The farmers’ struggle at the Delhi borders completed six months yesterday, the 26th of May. The day was observed as a Black Day all over the country, at the call of the Samyukta Kisan Morcha (SKM).
Braving unprecedented cold, followed by rains and storm, the struggle has now moved into the cruelest part of Delhi’s summer. In the process, it has lost 470 of its people, thanks to the obstinacy of the government. If one dates the beginning of the struggle from June, when it began in Punjab, soon after the farm laws were stealthily, under cover of the pandemic, promulgated as ordinances by the Central government, the struggle has been on for ten months now. In other words, it is incorrect to go on referring to it as a protest – which we routinely do for many lost causes – for it is now a ‘do or die’ struggle. It became so from the time it shifted its venue to lay siege to Delhi.
Periodically, the government, its police and its minions in the media try and zero in on this epic struggle of the farmers for its ignoring, if not violating of Covid19 protocols. All this even as they look the other way while lakhs of people are thrown into the jaws of death, brought about by the mass murderers who have pushed populations in four states into prolonged election campaigns, played cynical games with precious oxygen and vaccine supplies and allowed all kinds of mass religious gatherings of the Hindus to take place in complete disregard of any protocol whatsoever.
In this year of COVID19, the organized ‘working class’ movement completes a hundred years of its history. It was on October 31 1920, that the All India Trade Union Congress (AITUC), the first central trade union organization, came into being. This might be a good occasion to take stock – to look back into history from what can only be described as a very troubled and difficult present – and peer forward into the future.
The year of COVID19 reveals, among other things, the very fragile and unstable nature of this entity called ‘the working class’ in countries like India. The monstrous situation arising out of the pandemic only provides us the window to that long and endless process by which the ‘working class’ is constantly made and remade. In a very important sense, unlike the peasantry which has a far more stable existence (till, for the requirements of Capital, it is uprooted and thrown into urban labour markets), the working class is an inherently structurally unstable social group. Given that its fate is tied to the requirements, caprices and maneouvres of Capital, the working class is not given to us readymade, once and for all. For as long-term changes in industry and technology occur or capital takes flight in the face of worker militancy, the working class too undergoes changes.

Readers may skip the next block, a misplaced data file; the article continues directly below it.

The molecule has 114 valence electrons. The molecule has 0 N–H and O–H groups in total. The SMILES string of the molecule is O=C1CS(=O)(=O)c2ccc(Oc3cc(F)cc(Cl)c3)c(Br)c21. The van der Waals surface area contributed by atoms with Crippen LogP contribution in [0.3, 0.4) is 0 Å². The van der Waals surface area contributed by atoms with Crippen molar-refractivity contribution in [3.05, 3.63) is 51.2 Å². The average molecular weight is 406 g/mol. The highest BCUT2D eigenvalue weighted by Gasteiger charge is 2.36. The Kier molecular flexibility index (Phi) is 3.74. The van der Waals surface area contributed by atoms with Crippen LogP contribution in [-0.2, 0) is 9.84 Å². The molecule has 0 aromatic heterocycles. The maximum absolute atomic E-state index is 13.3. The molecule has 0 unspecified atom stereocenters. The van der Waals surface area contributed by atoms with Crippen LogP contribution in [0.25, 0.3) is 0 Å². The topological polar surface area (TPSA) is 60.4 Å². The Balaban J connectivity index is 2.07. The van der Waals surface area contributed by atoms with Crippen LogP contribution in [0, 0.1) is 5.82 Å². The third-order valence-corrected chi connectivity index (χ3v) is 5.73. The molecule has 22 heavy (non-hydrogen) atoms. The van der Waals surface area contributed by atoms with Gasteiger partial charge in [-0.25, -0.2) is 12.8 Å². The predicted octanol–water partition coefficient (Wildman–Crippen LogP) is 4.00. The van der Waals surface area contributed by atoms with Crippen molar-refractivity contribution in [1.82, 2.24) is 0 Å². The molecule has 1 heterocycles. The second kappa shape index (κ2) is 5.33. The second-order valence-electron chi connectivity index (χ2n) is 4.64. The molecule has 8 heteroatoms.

In March this year, the Ministry for Labour and Employment unveiled the third of its series of Labour Codes aimed at simplifying and rationalizing the labour laws. The Draft Labour Code on Social Security has been placed in the public domain and comments and suggestions have been invited in respect of its provisions. The Draft Code is ambitious in scope and amalgamates the provisions of 15 central labour laws relating to social security. Continue reading The Draft Labour Code on Social Security-Workers’ Concerns: Ramapriya Gopalakrishnan→
Guest Post by Anshita & Arya (Krantikari Naujawan Sabha)
All 310 contract workers in ASTI Electronics factory in IMT Manesar in Gurgaon, Haryana have been on dharna since 3rd November 2014 after they were laid-off on 1st November 2014 citing low work demand. Seven of them are on fast-unto-death from 24th November, while ten workers and pro-worker activists each everyday sit on relay hunger strike.
In a context where contract workers, increasing exponentially as a demand of the capitalists gleefully forced down by the government through labour law reforms, are finding it ever harder to organize/unite and sustain spontaneous outburts of discontent, due to the precarious nature of their life and work conditions, workers at ASTI Electronics (as a continuation of the 60-70 strikes in various factories in the industrial belt of Gurgaon-Manesar-Dharuhera-Bawal in the last few months) are fighting back and keeping the flame of new emergent struggles alive.
These workers are raising important questions on contractualisation and informalisation within the organized sector which even Central Trade Unions have constantly avoided. Over 250 of these 310 workers are women whose militancy in struggle and leadership is redefining the overall struggle and changing the gender relations within the workers movement.